The music of Messiaen is overpowering and seductive. It delights the senses and challenges the mind, calling forth emotions both peaceful and violent. It dissolves
time into a floating state and creates a multidimensional space of subtle sounds, harmonic colours, and melodic movement. The music of Messiaen encompasses great
contrasts, from luscious harmonies to harsh cacophonic effects. Simple melodies stand side by side with complex music in many layers. His music possesses delicate nuances and provocative clashes, and tones that rise to extreme heights and fall to bottomless depths.
Messiaen’s Trois Mélodies and the song cycle Harawi both deal with the loss of a beloved person. The composer wrote the texts in conjunction with the music, establishing a coherent creative process. “I am not a poet”, Messiaen said. But his mother, Cécile Sauvage,
was a poet. Before Olivier was born, she wrote the collection of poems L’Âme en bourgeon (The Soul in Bud), predicting her son’s future enthusiasm for music and birdsong. Even though his mother was not a believer, Messiaen grew up as a convinced and devout Catholic.
Trois Mélodies (1930)
Cécile Sauvage died in 1927, forty years old, and three years later Messiaen wrote Trois Mélodies in memory of her, enclosing her poem Le sourire (The Smile) between two texts of his own. Messiaen’s setting of Le sourire is intimate and delicate as the poem, ”like a kiss on the
soul”. The first song, Pourquoi? (Why?), evolves from ingenuous simplicity to passionate expression, presenting the delights of nature, birds, light, water, sky, flowers, and lamenting their passing charm. The final song, La fiancée perdue (The Lost Bride To Be) is a vivid image of Cécile as a young and innocent bride, and a serene prayer that Jesus may grant her mercy and repose after death.
In these three mélodies, the 21-year-old composer was on his way from the French tradition of Debussy and Fauré to a musical language of his own. He coloured the songs with the harmonies of the octatonic mode of alternating semitones and tones, which he adopted as one of his “modes of limited transpositions”. These modes were Messiaen’s important personal discovery. Out of the twelve notes in the chromatic scale, he selected patterns of 6, 8, 9 or 10 notes which repeat themselves after a limited number of transpositions on the keyboard. These modes became the sources of Messiaen’s refined and powerful melodies and characteristic colourful harmonies.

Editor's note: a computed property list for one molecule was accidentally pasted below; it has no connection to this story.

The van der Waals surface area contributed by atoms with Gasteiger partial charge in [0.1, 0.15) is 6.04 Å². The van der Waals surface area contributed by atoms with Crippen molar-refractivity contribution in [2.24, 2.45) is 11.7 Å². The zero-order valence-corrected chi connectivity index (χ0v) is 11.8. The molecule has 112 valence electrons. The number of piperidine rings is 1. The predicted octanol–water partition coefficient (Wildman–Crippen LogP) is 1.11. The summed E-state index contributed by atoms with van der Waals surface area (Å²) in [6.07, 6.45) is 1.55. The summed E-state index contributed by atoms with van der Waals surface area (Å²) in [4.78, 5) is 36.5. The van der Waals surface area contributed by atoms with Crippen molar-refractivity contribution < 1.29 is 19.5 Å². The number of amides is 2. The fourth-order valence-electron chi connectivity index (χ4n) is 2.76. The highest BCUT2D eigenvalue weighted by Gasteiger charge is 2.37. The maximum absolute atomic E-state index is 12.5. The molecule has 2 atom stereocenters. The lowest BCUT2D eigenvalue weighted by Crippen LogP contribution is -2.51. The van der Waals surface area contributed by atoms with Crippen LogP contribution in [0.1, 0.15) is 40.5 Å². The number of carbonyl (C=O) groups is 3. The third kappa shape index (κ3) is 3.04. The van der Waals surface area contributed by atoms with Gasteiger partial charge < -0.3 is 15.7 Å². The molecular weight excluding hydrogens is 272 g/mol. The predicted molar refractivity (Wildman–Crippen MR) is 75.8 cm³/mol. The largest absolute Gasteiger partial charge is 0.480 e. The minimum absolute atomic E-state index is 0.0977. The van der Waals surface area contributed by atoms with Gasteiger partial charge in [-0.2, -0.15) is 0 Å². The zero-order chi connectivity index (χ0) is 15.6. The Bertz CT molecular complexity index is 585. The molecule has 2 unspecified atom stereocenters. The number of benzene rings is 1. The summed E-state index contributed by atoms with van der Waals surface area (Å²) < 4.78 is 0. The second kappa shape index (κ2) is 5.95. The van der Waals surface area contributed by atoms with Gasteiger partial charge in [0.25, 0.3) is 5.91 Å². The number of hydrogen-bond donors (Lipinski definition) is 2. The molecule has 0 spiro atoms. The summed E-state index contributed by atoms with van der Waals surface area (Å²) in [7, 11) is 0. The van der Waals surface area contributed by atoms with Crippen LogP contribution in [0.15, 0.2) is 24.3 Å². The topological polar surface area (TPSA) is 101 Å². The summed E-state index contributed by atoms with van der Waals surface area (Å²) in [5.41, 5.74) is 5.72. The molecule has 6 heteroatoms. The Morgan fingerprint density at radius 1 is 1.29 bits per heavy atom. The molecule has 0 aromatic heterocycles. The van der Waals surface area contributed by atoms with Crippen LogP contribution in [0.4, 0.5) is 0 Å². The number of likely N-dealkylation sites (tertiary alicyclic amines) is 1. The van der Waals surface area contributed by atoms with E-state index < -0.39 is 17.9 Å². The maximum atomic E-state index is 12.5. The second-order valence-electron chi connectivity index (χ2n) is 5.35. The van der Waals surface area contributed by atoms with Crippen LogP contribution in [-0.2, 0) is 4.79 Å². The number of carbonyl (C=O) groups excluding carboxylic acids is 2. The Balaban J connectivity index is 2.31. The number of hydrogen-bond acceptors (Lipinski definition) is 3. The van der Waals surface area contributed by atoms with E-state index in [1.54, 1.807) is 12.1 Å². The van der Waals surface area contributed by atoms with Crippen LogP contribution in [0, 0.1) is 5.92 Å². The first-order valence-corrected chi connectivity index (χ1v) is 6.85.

Harawi: Songs of Love and Death (1945)
Harawi is a cycle of twelve songs, portraying an overwhelming love that is fulfilled in death. Messiaen drew on several sources of inspiration for this work. He studied the folk-music of the Andes in a collection of Peruvian folk-melodies. The Andes were unknown to Messiaen, but the grandeur of the French Alps had made a huge impact on him since his childhood. He admired the operas of Richard Wagner, not least the love story of Tristan and Isolde. He was a great reader of the French surrealist poets Pierre Reverdy and Paul Éluard, and he studied Hindu mythology and books of astronomy. As a French soldier in the Second World War, Messiaen experienced the threat of death, and suffered hunger and cold as a prisoner of war. As a composer, he developed his skill and technique in numerous works for orchestra, organ, piano and voice, in particular the modes of limited transpositions and the additive rhythms, which impart a sense of flexible and floating time by avoiding fixed metre.
From his sources, Messiaen selects melodies, words, images and ideas in a very personal way. Harawi is a type of Peruvian folk-song, often dealing with
unhappy or lost love, sometimes combined with a longing for death. Messiaen selects a few of these songs, adapts their melodies to his own modes and rhythms,